Home / National News / Doctor testifying in defense of Bergdahl says he suffers from PTSD, personality disorder

 

(NEW YORK) — Former Taliban captive Army Sgt. Bowe Bergdahl has symptoms similar to schizophrenia and is suffering from severe post-traumatic stress disorder (PTSD), according to a forensic psychiatrist who testified in the soldier’s trial on Wednesday.

Bergdahl’s lawyers called upon forensic psychiatrist and professor Dr. Charles Morgan, who specializes in working with prisoners of war and examined Bergdahl in 2016, in the trial’s third day of witness testimony.

Bergdahl, 31, faces up to life in prison after he pleaded guilty to desertion and misbehavior before the enemy for abandoning his Army post in Afghanistan in June 2009.

The closing arguments in the trial could occur as soon as Thursday, military judge Army Col. Jeffery Nance said today. The emotional six day sentencing phase of the trial has included testimony from Bergdahl’s fellow soldiers who were injured or killed in the aftermath of his disappearance.

Bergdahl’s lawyers hope that the accounts of their witnesses will help reduce his punishment.

Morgan’s diagnosis of Bergdahl, who was held by the Taliban for five years before being freed by the group in 2014, included “schizotypal personality disorder,” which has similar symptoms to a lesser degree of schizophrenia.

Morgan testified that Bergdahl does not hear voices or have hallucinations, but experiences an ongoing commentary in his mind. He described the former prisoner as odd, eccentric, and preoccupied with a fantasy life.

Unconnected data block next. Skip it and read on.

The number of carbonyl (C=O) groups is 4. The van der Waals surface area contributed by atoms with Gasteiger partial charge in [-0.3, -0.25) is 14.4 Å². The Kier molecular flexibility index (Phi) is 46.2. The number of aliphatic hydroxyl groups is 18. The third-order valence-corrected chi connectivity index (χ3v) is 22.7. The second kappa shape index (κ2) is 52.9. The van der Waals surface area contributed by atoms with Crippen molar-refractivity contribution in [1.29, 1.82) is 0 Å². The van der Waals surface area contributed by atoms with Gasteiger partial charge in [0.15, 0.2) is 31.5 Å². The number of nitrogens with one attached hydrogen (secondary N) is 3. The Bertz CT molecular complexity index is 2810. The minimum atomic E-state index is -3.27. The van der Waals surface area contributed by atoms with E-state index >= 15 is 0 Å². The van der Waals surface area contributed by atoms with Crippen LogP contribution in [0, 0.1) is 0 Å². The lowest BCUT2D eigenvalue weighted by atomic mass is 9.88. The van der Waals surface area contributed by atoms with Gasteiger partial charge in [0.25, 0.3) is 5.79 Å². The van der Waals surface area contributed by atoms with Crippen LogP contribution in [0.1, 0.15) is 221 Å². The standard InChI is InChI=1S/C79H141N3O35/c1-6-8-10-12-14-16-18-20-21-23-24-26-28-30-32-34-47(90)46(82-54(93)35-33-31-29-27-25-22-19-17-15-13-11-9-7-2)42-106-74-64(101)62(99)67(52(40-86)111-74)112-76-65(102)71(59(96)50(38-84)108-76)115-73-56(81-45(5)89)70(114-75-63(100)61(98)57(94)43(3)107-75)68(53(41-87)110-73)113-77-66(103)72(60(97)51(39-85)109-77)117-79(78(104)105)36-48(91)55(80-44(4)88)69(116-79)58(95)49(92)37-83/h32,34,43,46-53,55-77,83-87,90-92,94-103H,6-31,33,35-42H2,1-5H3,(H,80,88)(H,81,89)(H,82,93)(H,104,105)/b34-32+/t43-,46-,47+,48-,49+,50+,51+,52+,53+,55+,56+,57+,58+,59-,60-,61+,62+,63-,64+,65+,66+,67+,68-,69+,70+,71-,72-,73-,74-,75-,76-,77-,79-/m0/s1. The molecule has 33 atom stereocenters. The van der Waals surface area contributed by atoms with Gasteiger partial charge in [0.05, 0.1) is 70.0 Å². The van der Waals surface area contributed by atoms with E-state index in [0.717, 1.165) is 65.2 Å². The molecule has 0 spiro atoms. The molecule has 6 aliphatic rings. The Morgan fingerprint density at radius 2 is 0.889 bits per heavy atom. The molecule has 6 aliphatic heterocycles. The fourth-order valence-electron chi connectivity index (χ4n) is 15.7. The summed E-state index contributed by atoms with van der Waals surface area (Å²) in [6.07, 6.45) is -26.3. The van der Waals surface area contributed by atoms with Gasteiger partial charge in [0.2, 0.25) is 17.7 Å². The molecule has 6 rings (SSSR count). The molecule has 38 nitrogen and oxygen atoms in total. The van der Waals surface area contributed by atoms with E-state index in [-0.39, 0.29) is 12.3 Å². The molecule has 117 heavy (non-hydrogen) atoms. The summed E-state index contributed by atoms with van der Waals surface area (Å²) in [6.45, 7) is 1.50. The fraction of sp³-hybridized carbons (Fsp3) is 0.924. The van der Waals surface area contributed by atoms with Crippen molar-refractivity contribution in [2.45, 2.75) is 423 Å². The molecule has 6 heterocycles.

“His view of the world is pretty bleak,” Morgan told the judge in a Fort Bragg courtroom.

According to Morgan, Bergdahl’s PTSD stemmed from his abusive childhood home life that included corporal punishment. The PTSD was only exacerbated from his treatment as a prisoner of war.

Morgan’s diagnosis of Bergdahl also included “social phobia,” a form of anxiety disorder where he fears being thought of as silly or incompetent by others. Bergdahl has a negative image of himself, Morgan said, adding that the soldier is detached, socially awkward, and doesn’t form intimate relationships with others.

The doctor also provided insights into Bergdahl’s way of thinking, saying that while he’s intelligent, he is also “naive.”

Morgan compared Bergdahl to a child who jumps into things without thinking about the consequences. Bergdahl wants to do the right thing but doesn’t always know the right way to go about it, Morgan said.

“Once [Bergdahl] gets an idea that makes sense, he wants to do it,” Morgan said, adding later that Bergdahl knew walking off of his Army post “would get him in trouble.”

During his examination, Morgan administered five separate tests on Bergdahl to determine if the soldier was trying to fake a mental illness.

Bergdahl passed every test but one, which Morgan said is designed for civilians — not prisoners of war — and could explain why Bergdahl tested so highly on the probability for malingering, or faking an illness.

“The fact that they don’t see something wrong doesn’t mean there’s not something wrong,” Morgan said.

“People with mental health illness are not dumb,” he added.

When pushed by the prosecution why Bergdahl had told people he faked an anxiety attack while serving in the U.S. Coast Guard that led to his release from duty, Morgan replied that Bergdahl was too embarrassed to admit he was having mental health issues.

The defense’s second witness on Wednesday was an unnamed medical doctor who testified by phone. The woman, who runs a nonprofit animal rescue, met Bergdahl after he contacted her about a feral cat for which he had been caring.

She told the judge that Bergdahl had been able to capture 24 feral cats in San Antonio and brought each of them to her sanctuary. His efforts were so impressive, she said, that she offered Bergdahl a job as a caretaker at the sanctuary — an offer that still stands, she added.

The woman said the cats, who would normally run away from humans, would surround Bergdahl. He’s “the cat whisperer,” she said.

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